The court also discussed the recent Second Circuit decision Tiffany (NJ) Inc. v. eBay Inc., 600 F.3d 93 (2d Cir. April 1, 2010) which involved analogous claims of trademark infringement (but not the DMCA) based on sales of counterfeit merchandise on eBay. The Second Circuit explained that “eBay appears to concede that it knew as a general matter that counterfeit Tiffany products were listed and sold through its website. Without more, however, this knowledge is insufficient to trigger liability . . . .” The Second Circuit held that for “contributory trademark infringement liability to lie, a service provider must have more than a general knowledge or reason to know that its service is being used to sell counterfeit goods. Some contemporary knowledge of which particular listings are infringing or will infringe in the future is necessary.”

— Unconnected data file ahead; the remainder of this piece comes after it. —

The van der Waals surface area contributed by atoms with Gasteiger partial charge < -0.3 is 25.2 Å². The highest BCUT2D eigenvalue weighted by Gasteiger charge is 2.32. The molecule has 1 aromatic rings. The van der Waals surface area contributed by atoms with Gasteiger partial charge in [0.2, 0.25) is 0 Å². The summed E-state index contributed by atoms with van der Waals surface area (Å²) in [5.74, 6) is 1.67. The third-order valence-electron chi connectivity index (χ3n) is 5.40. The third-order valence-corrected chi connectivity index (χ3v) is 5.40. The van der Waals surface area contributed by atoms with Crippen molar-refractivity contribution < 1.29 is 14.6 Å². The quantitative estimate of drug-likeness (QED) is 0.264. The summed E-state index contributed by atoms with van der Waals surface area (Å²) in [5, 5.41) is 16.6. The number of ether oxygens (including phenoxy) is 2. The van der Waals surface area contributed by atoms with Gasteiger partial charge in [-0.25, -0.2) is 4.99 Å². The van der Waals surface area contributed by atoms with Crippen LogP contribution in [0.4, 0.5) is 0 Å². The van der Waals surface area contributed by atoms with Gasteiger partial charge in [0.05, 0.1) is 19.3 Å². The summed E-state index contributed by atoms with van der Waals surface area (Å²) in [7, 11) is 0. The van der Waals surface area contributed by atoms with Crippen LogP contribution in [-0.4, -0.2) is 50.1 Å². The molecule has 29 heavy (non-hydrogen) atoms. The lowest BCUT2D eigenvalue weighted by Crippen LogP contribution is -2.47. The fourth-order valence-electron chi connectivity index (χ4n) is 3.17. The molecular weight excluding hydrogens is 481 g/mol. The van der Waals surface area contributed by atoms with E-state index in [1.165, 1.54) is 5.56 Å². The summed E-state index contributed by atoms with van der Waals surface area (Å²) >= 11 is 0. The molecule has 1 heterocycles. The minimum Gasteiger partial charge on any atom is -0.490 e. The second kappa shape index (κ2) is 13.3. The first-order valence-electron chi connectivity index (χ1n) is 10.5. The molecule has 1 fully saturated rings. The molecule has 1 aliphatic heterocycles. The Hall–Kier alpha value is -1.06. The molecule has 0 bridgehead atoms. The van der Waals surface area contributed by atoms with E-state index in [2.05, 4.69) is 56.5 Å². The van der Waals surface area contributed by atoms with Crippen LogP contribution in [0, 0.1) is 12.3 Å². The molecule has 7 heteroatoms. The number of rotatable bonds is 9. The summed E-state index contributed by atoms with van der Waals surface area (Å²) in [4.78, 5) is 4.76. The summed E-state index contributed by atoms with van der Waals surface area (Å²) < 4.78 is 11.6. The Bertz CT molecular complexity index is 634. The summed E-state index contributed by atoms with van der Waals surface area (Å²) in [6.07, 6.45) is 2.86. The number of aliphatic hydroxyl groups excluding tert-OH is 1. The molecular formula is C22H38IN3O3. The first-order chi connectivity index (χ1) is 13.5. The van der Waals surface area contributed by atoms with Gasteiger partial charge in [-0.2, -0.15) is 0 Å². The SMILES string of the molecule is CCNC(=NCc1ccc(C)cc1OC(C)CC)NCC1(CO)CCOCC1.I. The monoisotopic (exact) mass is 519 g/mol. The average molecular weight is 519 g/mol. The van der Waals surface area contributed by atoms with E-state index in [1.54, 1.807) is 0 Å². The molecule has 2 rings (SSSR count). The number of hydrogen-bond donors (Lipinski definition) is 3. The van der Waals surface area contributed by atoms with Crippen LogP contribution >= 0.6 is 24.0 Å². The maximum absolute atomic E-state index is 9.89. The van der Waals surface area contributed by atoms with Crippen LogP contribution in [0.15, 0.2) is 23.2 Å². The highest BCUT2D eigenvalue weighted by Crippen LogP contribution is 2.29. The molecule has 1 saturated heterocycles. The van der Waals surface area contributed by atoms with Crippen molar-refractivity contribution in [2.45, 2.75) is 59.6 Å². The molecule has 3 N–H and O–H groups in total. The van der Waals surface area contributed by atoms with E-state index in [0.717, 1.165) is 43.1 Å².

The district court in the case at hand reasoned that “the DMCA applies the same principle, and its establishment of a safe harbor is clear and practical: if a service provider knows (from notice from the owner, or a ‘red flag’) of specific instances of infringement, the provider must promptly remove the infringing material. If not, the burden is on the owner to identify the infringement. General knowledge that infringement is ‘ubiquitous’ does not impose a duty on the service provider to monitor or search its service for infringements.”